Nobody likes to lose money, but imagine losing $30 billion. That’s the cost to the Australian economy of a disruptive cyber attack, according to Prerana Mehta, Chief of Ecosystem Development at AustCyber.
AustCyber is a publicly funded industry initiative to grow Australia’s cyber security sector. The nation needs around 17,000 new cyber jobs, and it is amping up efforts to get there.
Mehta set out how AustCyber is leading the charge; building the resilience of the Australian economy.
AustCyber’s Digital Trust Report 2020 has identified that digital activity currently contributes $426 billion to the Australian economy. A massive cyber attack lasting four weeks could cost up to 1.5% of GDP, and the loss of 163,000 jobs, she warns.
AustCyber was founded in 2017 to grow the Australian cyber sector, and “build sovereign cyber capabilities available to protect our nation’s economy and community,” she says.
For this, they have AU$15m of grant funding available to enable R&D and kickstart new cyber businesses. State and Territory governments also provide funding contributions to deliver AustCyber’s national network of Cyber Security Innovation Nodes.
“AustCyber believes a strong domestic cyber security industry can play a vital role in protecting our economy and industries and enabling growth through informed uptake of trusted digital technologies,” Mehta says. “Having a national capability as a prominent and strategic part of the cyber security sector overall is fundamental to all Australia’s interests.”
The Australian Government’s 2020 Cyber Security Strategy committed to invest AU$1.67 billion over ten years. This investment will allocate AU$118 million to expand data science capabilities. The Australian Government will also invest AU$66.5 million to assist Australia’s major critical infrastructure providers to assess vulnerabilities to enhance their cyber security posture. An additional AU$20.2 million will go to cutting-edge research laboratories.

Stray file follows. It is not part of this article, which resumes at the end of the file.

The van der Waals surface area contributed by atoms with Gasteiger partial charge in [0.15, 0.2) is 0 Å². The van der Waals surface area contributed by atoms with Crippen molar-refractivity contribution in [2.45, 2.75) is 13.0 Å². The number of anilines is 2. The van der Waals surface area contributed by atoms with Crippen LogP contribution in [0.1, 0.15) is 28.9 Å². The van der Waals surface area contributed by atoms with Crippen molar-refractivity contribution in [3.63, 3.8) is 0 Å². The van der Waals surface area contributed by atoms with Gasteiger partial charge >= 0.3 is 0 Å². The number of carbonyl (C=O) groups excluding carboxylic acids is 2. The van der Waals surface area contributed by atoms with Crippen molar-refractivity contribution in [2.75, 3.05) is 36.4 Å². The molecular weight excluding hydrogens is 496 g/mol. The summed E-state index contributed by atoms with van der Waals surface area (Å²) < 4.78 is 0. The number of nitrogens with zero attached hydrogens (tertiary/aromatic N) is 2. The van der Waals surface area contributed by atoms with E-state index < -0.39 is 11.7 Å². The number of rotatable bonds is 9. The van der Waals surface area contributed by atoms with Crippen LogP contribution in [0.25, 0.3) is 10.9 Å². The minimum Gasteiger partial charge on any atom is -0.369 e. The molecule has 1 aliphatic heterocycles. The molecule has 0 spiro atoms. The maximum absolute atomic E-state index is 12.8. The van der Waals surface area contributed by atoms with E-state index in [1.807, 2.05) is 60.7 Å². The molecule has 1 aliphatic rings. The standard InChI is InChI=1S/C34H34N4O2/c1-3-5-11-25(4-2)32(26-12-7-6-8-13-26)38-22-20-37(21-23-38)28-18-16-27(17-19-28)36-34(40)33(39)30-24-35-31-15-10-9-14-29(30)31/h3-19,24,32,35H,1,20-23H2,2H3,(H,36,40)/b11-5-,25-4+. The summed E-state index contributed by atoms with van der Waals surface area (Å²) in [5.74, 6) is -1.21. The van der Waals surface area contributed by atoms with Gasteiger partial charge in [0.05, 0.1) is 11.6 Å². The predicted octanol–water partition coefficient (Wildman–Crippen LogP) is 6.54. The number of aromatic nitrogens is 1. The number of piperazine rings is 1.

Our role in AustCyber is to ensure that business, especially SMEs are strategically supported to take advantage of Government programs and policies and help harden the overall cyber security posture for the benefit of the economy, Mehta says.
Skills for tomorrow
Australia needs an extra 16,600 cyber jobs by 2026, according to the AustCyber Sector Competitiveness Plan 2019.
They are looking to do this in a number of ways, including through the Project Funds, which has provided funding to four initiatives. First, they are working with ten technical colleges to coordinate a national curriculum for certificate and advanced diplomas in Cyber Security.
“This includes a set of resources that participants around the country can access, regardless
of their various technical environments,” Mehta says.
Second, the University of Adelaide is developing a Massive Open Online Course to help Australian primary and secondary school teachers upskill themselves and students through cyber security learning modules. This is in partnership with Google and CSIRO.
Third, they have developed an interactive heatmap of supply and demand for cyber jobs in states and metro areas across Australia. This will help job seekers and policymakers find opportunities.
Finally, they will develop an interactive learning platform that supports cyber exercises such as Capture the Flag and training exercises to boost job readiness.
AustCyber’s role is to work with industry and across the cyber security ecosystem to develop products, services and capabilities that assist SMEs to protect against cyber intrusions and cyber criminals.
The scale of the challenge is vast. But with the will, funding, and industry partnerships, AustCyber is confident that it can unlock homegrown cyber potential, and continue to build up resilience.